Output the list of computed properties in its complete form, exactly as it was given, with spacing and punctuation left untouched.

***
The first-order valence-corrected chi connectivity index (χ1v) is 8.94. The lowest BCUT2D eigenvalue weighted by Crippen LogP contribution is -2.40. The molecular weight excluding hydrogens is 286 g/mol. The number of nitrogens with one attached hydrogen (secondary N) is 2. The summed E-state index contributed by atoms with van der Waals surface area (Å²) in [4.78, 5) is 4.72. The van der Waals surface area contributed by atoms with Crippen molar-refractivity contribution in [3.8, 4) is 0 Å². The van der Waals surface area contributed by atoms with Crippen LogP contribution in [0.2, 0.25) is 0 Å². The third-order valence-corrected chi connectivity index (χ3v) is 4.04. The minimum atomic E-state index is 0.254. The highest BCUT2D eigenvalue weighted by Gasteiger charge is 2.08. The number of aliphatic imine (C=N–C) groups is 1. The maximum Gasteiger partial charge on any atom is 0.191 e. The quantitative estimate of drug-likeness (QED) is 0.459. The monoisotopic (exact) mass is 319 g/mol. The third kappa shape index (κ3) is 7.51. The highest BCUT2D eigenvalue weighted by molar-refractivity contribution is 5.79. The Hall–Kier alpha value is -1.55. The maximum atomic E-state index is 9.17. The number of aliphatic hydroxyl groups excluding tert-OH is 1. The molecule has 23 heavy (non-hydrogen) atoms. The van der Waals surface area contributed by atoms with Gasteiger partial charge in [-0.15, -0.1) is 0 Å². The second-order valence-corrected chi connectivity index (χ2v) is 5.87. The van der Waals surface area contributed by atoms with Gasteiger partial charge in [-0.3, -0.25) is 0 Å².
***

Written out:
The first-order valence-corrected chi connectivity index (χ1v) is 8.94. The lowest BCUT2D eigenvalue weighted by Crippen LogP contribution is -2.40. The molecular weight excluding hydrogens is 286 g/mol. The number of nitrogens with one attached hydrogen (secondary N) is 2. The summed E-state index contributed by atoms with van der Waals surface area (Å²) in [4.78, 5) is 4.72. The van der Waals surface area contributed by atoms with Crippen molar-refractivity contribution in [3.8, 4) is 0 Å². The van der Waals surface area contributed by atoms with Crippen LogP contribution in [0.2, 0.25) is 0 Å². The third-order valence-corrected chi connectivity index (χ3v) is 4.04. The minimum atomic E-state index is 0.254. The highest BCUT2D eigenvalue weighted by Gasteiger charge is 2.08. The number of aliphatic imine (C=N–C) groups is 1. The maximum Gasteiger partial charge on any atom is 0.191 e. The quantitative estimate of drug-likeness (QED) is 0.459. The monoisotopic (exact) mass is 319 g/mol. The third kappa shape index (κ3) is 7.51. The highest BCUT2D eigenvalue weighted by molar-refractivity contribution is 5.79. The Hall–Kier alpha value is -1.55. The maximum atomic E-state index is 9.17. The number of aliphatic hydroxyl groups excluding tert-OH is 1. The molecule has 23 heavy (non-hydrogen) atoms. The van der Waals surface area contributed by atoms with Gasteiger partial charge in [-0.15, -0.1) is 0 Å². The second-order valence-corrected chi connectivity index (χ2v) is 5.87. The van der Waals surface area contributed by atoms with Gasteiger partial charge in [-0.3, -0.25) is 0 Å².